Friday, September 12, 2014

228 Years Ago: The Annapolis Convention of 1786

Many visitors to Maryland's capital city don’t realize that Washington’s resignation and the ratification of the Treaty of Paris were not the only significant national events to take place in eighteenth-century Annapolis. On September 11 through September 14, 1786, delegates from Congress who were elected as commissioners descended upon the city once again in the hopes of meeting to determine the course of American government. While poor attendance prevented much progress at the Annapolis Convention of 1786, its impact on the Philadelphia Convention of 1787 and the resulting United States Constitution cannot be ignored.

A famous depiction of the Philadelphia Convention of 1787, where the Constitution was signed. This gathering is considered by many to be a direct result of the Annapolis Convention of 1786. Scene at the Signing of the Constitution of the United States, by Howard Chandler Christy, 1940, courtesy of the Architect of the Capitol.

After the Revolutionary War, the United States government found itself without money, unable to even offer soldiers’ their pay, and in the midst of an economic depression. Furthermore, Congress found that it could take few measures to resolve this problem as the lack of a unified currency, among other things prevented ease in interstate state trading. Public unrest became a constant problem and though many rebellions were quickly squashed, Shays’ Rebellion in particular threatened the new government from August 1786 until February 1787. It was clear to delegates that something would need to be done.

Originally called the Meeting of Commissioners to Remedy Defects of the Federal Government, delegates from states were instructed to meet at Mann’s Tavern in Annapolis in September 1786 to formulate a response to the new country’s crisis. Delegates attending hoped to come to a resolution on how they would be able to improve the Articles of Confederation. Attendees to the Convention included notable figures such as Alexander Hamilton and James Madison.

Portrait of James Madison by Charles Willson Peale, 1783. Image courtesy of the Library of Congress. After the Convention of 1786, Madison returned to the State House in 1790 when he and Thomas Jefferson took a famous trip to the dome.

However, much like the attendance problem faced by Congress in December 1783, once again, many states failed to show up. After speaking to some of the delegates upon their return to Philadelphia, Massachusetts delegate Rufus King wrote, “I learn that Delegates from only five states assembled at Annapolis, that the powers of these Five were materially different; and that from a consideration of the small number of States which had sent Delegates, but more especially since the Authorities of the Delegates assembled were so essentially different...they had agreed in a recommendation to the states that a convention of Delegates should be held in Philadelphia in May next for a general Revision of the confederation.”[1] King was undoubtedly shaken by this news and wrote to Elbridge Gerry (who, back in 1783, had helped to prepare the protocol for Washington’s resignation), “What events are to determine the condition of our country are unknown or in the volume of Futurity. Be assured that the very worse is reasonably to be apprehended.”[2]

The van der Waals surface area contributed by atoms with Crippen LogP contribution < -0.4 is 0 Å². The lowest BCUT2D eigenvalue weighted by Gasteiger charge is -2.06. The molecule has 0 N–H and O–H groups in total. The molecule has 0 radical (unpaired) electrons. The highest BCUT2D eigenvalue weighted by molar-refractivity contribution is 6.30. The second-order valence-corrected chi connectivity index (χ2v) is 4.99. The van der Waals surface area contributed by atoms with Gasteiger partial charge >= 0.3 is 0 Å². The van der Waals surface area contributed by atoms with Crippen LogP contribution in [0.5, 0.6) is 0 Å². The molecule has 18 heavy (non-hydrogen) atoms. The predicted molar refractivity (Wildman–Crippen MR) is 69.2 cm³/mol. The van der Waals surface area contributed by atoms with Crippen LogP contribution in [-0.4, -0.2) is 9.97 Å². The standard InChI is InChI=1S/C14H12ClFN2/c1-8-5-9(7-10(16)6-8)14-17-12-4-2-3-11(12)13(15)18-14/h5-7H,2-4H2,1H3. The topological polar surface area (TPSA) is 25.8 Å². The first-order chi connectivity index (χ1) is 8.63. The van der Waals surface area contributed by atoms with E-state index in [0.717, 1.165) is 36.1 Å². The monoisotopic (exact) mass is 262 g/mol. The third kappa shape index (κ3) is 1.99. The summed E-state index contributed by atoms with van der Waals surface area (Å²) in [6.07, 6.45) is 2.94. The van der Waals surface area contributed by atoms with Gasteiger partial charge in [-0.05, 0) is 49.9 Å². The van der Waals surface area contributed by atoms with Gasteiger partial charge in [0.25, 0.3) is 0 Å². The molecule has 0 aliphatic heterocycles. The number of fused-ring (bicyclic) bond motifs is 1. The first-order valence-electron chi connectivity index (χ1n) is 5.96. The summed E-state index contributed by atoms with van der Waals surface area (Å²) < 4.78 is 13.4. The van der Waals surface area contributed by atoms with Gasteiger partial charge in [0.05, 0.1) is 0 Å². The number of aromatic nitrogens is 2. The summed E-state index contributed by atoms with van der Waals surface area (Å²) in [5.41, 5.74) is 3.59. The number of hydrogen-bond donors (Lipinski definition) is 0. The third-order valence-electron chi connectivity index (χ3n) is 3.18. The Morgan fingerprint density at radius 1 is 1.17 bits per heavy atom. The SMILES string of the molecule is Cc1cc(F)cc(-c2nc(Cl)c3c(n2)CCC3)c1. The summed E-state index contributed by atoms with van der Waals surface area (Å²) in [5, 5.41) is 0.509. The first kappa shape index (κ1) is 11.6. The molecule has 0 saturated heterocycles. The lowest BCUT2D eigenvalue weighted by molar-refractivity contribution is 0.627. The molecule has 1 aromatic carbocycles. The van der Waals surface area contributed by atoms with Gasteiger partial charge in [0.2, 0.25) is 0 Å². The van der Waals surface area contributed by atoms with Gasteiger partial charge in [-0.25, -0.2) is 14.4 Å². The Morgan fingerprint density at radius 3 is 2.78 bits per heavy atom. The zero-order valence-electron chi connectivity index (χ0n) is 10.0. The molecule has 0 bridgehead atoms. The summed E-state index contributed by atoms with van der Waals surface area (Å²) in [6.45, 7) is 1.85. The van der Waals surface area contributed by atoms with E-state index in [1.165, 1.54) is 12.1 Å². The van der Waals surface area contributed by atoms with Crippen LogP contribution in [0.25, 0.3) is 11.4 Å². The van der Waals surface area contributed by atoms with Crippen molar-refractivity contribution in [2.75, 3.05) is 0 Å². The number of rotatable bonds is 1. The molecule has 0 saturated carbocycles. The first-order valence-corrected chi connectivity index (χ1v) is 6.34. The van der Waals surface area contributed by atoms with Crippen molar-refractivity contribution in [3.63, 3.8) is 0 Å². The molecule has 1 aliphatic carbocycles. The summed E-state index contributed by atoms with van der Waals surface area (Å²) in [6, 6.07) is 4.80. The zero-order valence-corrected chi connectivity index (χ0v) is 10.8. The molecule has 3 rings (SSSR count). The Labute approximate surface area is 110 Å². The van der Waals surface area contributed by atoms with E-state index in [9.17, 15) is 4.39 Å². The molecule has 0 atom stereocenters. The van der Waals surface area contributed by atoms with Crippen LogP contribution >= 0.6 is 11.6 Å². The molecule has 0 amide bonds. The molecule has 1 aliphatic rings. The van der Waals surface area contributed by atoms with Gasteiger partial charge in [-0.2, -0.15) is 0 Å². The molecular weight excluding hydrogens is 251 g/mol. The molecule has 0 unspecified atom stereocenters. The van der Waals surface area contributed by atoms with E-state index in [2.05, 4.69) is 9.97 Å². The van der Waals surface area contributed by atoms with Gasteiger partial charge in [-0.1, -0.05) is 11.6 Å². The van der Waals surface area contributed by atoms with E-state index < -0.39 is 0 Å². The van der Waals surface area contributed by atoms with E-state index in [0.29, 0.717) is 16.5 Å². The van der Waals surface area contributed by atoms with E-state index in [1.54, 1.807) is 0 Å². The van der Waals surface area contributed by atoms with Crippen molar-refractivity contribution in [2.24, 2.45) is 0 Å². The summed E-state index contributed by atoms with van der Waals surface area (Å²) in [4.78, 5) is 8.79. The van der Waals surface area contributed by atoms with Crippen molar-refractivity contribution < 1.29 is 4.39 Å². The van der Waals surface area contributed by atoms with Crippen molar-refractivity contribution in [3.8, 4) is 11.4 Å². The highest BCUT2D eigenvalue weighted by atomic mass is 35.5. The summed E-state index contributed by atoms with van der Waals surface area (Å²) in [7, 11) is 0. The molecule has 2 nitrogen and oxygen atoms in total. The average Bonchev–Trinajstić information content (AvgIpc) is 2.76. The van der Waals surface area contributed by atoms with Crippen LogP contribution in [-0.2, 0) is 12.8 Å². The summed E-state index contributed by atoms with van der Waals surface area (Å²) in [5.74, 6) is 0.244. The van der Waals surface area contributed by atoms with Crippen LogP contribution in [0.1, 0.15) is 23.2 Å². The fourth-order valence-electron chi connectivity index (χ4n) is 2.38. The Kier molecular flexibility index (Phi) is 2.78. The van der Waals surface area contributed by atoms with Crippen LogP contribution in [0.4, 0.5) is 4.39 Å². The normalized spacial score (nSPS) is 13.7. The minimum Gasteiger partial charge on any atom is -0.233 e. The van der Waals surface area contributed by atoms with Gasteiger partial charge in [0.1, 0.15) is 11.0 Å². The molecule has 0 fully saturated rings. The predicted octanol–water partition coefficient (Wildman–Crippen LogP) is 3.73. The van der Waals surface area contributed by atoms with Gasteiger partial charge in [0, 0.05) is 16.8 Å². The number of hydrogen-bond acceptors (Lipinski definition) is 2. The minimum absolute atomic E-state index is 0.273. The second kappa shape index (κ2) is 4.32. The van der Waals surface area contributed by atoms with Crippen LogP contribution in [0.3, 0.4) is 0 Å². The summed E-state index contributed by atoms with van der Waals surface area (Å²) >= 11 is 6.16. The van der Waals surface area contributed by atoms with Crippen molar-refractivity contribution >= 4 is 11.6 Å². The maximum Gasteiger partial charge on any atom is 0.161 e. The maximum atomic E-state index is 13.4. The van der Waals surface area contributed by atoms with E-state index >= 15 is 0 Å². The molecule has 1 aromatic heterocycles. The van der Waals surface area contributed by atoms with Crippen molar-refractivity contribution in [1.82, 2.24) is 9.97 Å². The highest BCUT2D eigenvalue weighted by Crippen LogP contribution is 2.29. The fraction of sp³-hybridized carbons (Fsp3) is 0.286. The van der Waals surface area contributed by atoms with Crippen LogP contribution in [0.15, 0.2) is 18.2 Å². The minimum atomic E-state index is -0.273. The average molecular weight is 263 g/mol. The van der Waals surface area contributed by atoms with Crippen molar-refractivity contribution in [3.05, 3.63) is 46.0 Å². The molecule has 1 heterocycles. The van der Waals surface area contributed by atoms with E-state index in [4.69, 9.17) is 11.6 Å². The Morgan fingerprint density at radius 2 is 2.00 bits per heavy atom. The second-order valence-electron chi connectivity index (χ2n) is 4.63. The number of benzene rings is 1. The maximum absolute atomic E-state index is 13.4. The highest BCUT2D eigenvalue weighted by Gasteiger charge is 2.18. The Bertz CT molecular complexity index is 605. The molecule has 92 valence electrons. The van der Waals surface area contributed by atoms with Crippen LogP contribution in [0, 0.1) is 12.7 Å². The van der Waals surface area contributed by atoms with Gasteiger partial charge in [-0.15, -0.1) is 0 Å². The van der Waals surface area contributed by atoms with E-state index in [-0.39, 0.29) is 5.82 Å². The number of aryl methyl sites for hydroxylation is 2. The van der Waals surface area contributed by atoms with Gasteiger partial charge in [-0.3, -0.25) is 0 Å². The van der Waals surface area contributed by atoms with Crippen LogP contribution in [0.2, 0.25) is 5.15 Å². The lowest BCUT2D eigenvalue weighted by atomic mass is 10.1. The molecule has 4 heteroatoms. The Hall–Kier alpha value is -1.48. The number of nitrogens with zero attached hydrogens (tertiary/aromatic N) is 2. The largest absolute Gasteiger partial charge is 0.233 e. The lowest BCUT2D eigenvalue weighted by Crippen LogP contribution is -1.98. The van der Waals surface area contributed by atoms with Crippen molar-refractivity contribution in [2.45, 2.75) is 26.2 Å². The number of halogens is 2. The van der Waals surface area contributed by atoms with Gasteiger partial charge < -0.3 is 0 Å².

Ultimately, little could be done at the Annapolis Convention of 1786. However, the commissioners in attendance did form one report, understanding the country’s situation to be “of a nature so serious, as, in the view of your Commissioners to render the situation of the United States delicate and critical, calling for an exertion of the united virtue and wisdom of all the members of the Confederacy.”[3] The commissioners in Annapolis called for a second, larger convention to meet again in May in Philadelphia. This constitutional convention attracted a much larger crowd, including George Washington, who had been elected by the commissioners to preside over the convention. As a result of the Philadelphia Convention, the United States Constitution was born.

Maryland's contribution to the United States Constitution did not end there, however. In April 1788, the Maryland Ratification Convention was held in the Old House of Delegates Chamber of the State House. Maryland ultimately became the seventh state to ratify the United States Constitution, agreeing to the document, but began discussion of several additional amendments that, along with several other states, helped to begin the development of what we know as the Bill of Rights today.

[1] Smith, Paul H., ed., Letters of Delegates to Congress, 1774-1789, Washington, D.C.: Library of Congress, 2000, vol. 23, p.560-561. Rufus King to James Bowdoin, 17 September 1786.
[2] Smith, Paul H., vol. 23, p.562-563. Rufus King to Elbridge Gerry, 17 September 1786.
[3] “Proceedings of Commissioners to Remedy Defects of the Federal Government,” 11 September 1786, Documents Illustrative of the Formation of the Union of the American States. Library of Congress, Government Printing Office, 1927. House Document No. 398.

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